The shoes also came off of a 21-year-old philosophy student named Mario Savio, whose knack for eloquent revolutionary metaphors quickly made him the most recognizable spokesman for the FSM. Savio died in 1996 at the age of 53. Author and columnist Molly Ivins was chosen this year to give a midweek lecture in his name.

"I feel very connected to the spirit of the movement, even though I was very far from the action those days," Ivins says before her lecture. "I'm working on a book about the Bill of Rights, and I think the lessons of the FSM just have to be learned. But there's always an extent to which we think: 'When will we ever learn?' Think about it -- there was a rule on this campus against political activity. Doesn't that blow your mind?"

The rally is the centerpiece to a celebration that has continued all week. It includes a film festival, poetry readings, FSM reunions, lectures and panels.

On Tuesday, a panel discussion on "Students, Power and the Desires of Society" took place at the Free Speech Movement Cafe, which opened on campus in 2000. Junior Ester Kwon, 20, was sitting outside the cafe when a friend came up and asked her why the cafe was closed.

"Some kind of free-speech talk or something," Kwon says.

The friend looks worried. "Does that mean we can't get coffee?"

As her friend walks away, Kwon says, "Whatever. It's Berkeley -- that's what it's known for. I'm pretty apathetic about [the anniversary], since I'm more of a conservative."

Indifference is more widespread than that. According to the university, there are now as many career-oriented student clubs at Berkeley as political ones.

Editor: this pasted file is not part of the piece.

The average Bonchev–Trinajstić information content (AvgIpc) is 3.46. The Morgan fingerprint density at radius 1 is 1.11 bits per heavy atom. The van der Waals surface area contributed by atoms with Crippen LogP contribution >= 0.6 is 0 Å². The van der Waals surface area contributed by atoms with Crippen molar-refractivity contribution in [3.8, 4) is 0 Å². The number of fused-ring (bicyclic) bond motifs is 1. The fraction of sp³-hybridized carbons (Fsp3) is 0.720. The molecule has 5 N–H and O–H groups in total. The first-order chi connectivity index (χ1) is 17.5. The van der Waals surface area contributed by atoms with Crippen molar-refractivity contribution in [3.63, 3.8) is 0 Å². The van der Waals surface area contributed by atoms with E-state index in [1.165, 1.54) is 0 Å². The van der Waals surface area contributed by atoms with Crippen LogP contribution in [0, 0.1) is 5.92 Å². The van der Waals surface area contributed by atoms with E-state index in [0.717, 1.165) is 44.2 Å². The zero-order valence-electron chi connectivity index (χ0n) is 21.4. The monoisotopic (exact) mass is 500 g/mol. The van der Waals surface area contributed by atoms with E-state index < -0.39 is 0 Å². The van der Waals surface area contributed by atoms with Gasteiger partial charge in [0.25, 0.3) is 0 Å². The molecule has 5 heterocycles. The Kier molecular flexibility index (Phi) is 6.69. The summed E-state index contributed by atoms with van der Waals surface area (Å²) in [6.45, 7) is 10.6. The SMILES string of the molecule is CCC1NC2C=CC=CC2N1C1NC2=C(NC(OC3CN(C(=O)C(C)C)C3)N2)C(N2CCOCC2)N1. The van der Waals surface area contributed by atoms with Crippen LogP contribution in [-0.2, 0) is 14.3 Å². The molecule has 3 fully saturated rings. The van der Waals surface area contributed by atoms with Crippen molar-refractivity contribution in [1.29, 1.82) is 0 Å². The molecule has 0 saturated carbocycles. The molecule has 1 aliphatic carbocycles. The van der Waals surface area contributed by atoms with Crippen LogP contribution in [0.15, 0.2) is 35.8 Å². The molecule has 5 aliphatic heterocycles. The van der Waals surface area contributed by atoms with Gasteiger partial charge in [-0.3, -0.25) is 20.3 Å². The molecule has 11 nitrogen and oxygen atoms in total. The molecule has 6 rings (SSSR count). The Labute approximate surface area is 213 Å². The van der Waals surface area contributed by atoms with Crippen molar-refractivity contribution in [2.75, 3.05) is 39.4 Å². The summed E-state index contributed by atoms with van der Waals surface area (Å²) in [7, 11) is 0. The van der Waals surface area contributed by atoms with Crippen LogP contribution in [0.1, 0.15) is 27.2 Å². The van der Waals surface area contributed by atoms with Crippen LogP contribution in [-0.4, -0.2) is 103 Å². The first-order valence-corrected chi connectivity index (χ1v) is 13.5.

"People are here to get a degree and have a successful career, and it's stronger now than it was in the '60s," says Searle. "I think it's because students feel more economically insecure right now. In the '60s, kids came from middle-class families where they took financial security for granted and they came here and paid nothing. Now, they come from all different backgrounds, and they don't take economic security for granted."

Goldberg doesn't believe that apathy will be the last word on Berkeley, and her experience during the FSM proves that, she says. She thinks there's something special about the campus community.

"I can't forget the time when we were all about to be arrested in Sproul Hall," says Goldberg, referring to a later sit-in. Around 1 in the morning, the local radio stations started to report that police units were being sent to arrest the students, she says.

"At that moment, from the east window of Sproul Hall, I saw hundreds of students running down Bancroft toward us, hoping to get into the building in time so that they could be arrested, too. It was an exhilarating moment."

"I'll tell you a secret about democratic societies," Searle concludes. "If a movement is successful, it has to be symbolically absorbed into the mainstream. I think that's what happened to the FSM. The FSM is not a threat to anyone if it's a coffee shop -- a cafe, for God's sake. If a police car can be something that former presidential candidates can climb on, it's no longer a revolutionary act. And I think that's terrific. It's a sign of a healthy democracy."

Howard Dean spoke to almost 3,000 people who gathered to re-create the first spark of the Free Speech Movement 40 years ago. The top of a police car became an impromptu podium in October 1964 as nearly 5,000 rallied at UC Berkeley.